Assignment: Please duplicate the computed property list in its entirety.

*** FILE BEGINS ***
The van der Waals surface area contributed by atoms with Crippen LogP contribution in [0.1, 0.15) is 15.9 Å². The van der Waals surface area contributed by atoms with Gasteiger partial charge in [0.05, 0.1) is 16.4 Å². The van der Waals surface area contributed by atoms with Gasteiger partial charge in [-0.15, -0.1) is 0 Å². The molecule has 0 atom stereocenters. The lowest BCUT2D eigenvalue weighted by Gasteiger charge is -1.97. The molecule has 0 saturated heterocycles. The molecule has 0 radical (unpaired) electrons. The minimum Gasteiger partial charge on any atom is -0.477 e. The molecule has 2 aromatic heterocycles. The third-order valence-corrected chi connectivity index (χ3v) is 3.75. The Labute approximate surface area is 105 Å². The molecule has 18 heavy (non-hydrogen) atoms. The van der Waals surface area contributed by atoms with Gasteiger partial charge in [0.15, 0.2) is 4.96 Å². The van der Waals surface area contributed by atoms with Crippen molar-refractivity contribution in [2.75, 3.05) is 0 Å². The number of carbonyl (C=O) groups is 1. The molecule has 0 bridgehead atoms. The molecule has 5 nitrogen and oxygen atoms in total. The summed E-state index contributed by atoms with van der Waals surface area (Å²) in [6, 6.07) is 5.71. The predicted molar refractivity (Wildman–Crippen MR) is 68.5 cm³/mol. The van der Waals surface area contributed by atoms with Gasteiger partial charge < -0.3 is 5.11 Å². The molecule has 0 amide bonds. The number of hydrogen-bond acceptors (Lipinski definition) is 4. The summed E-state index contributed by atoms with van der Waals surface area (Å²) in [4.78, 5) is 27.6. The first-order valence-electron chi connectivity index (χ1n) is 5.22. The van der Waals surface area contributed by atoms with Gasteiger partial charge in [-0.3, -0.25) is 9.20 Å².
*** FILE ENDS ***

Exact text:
The van der Waals surface area contributed by atoms with Crippen LogP contribution in [0.1, 0.15) is 15.9 Å². The van der Waals surface area contributed by atoms with Gasteiger partial charge in [0.05, 0.1) is 16.4 Å². The van der Waals surface area contributed by atoms with Gasteiger partial charge in [-0.15, -0.1) is 0 Å². The molecule has 0 atom stereocenters. The lowest BCUT2D eigenvalue weighted by Gasteiger charge is -1.97. The molecule has 0 saturated heterocycles. The molecule has 0 radical (unpaired) electrons. The minimum Gasteiger partial charge on any atom is -0.477 e. The molecule has 2 aromatic heterocycles. The third-order valence-corrected chi connectivity index (χ3v) is 3.75. The Labute approximate surface area is 105 Å². The molecule has 18 heavy (non-hydrogen) atoms. The van der Waals surface area contributed by atoms with Gasteiger partial charge in [0.15, 0.2) is 4.96 Å². The van der Waals surface area contributed by atoms with Crippen molar-refractivity contribution in [2.75, 3.05) is 0 Å². The number of carbonyl (C=O) groups is 1. The molecule has 0 bridgehead atoms. The molecule has 5 nitrogen and oxygen atoms in total. The summed E-state index contributed by atoms with van der Waals surface area (Å²) in [6, 6.07) is 5.71. The predicted molar refractivity (Wildman–Crippen MR) is 68.5 cm³/mol. The van der Waals surface area contributed by atoms with Gasteiger partial charge < -0.3 is 5.11 Å². The molecule has 0 amide bonds. The number of hydrogen-bond acceptors (Lipinski definition) is 4. The summed E-state index contributed by atoms with van der Waals surface area (Å²) in [4.78, 5) is 27.6. The first-order valence-electron chi connectivity index (χ1n) is 5.22. The van der Waals surface area contributed by atoms with Gasteiger partial charge in [-0.3, -0.25) is 9.20 Å².